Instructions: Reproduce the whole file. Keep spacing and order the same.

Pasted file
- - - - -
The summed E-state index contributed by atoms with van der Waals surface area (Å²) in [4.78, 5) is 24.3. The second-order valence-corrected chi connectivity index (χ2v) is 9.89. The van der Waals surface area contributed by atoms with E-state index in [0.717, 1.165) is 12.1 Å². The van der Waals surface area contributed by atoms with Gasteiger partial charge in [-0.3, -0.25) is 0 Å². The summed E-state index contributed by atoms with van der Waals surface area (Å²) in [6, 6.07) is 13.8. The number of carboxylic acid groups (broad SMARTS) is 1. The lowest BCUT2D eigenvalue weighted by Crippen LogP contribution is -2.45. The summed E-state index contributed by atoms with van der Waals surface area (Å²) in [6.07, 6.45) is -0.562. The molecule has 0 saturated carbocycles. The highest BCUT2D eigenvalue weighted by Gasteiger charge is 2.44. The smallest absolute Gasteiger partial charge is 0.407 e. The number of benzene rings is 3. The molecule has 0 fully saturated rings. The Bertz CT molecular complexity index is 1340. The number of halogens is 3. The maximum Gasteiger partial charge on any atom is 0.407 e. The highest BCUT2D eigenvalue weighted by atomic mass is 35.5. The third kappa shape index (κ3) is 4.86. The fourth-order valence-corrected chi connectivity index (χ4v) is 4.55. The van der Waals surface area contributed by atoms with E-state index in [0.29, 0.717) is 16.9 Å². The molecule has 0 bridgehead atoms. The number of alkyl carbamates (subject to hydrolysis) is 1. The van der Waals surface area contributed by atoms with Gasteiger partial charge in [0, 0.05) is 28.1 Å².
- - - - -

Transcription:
The summed E-state index contributed by atoms with van der Waals surface area (Å²) in [4.78, 5) is 24.3. The second-order valence-corrected chi connectivity index (χ2v) is 9.89. The van der Waals surface area contributed by atoms with E-state index in [0.717, 1.165) is 12.1 Å². The van der Waals surface area contributed by atoms with Gasteiger partial charge in [-0.3, -0.25) is 0 Å². The summed E-state index contributed by atoms with van der Waals surface area (Å²) in [6, 6.07) is 13.8. The number of carboxylic acid groups (broad SMARTS) is 1. The lowest BCUT2D eigenvalue weighted by Crippen LogP contribution is -2.45. The summed E-state index contributed by atoms with van der Waals surface area (Å²) in [6.07, 6.45) is -0.562. The molecule has 0 saturated carbocycles. The highest BCUT2D eigenvalue weighted by Gasteiger charge is 2.44. The smallest absolute Gasteiger partial charge is 0.407 e. The number of benzene rings is 3. The molecule has 0 fully saturated rings. The Bertz CT molecular complexity index is 1340. The number of halogens is 3. The maximum Gasteiger partial charge on any atom is 0.407 e. The highest BCUT2D eigenvalue weighted by atomic mass is 35.5. The third kappa shape index (κ3) is 4.86. The fourth-order valence-corrected chi connectivity index (χ4v) is 4.55. The van der Waals surface area contributed by atoms with E-state index in [0.29, 0.717) is 16.9 Å². The molecule has 0 bridgehead atoms. The number of alkyl carbamates (subject to hydrolysis) is 1. The van der Waals surface area contributed by atoms with Gasteiger partial charge in [0, 0.05) is 28.1 Å².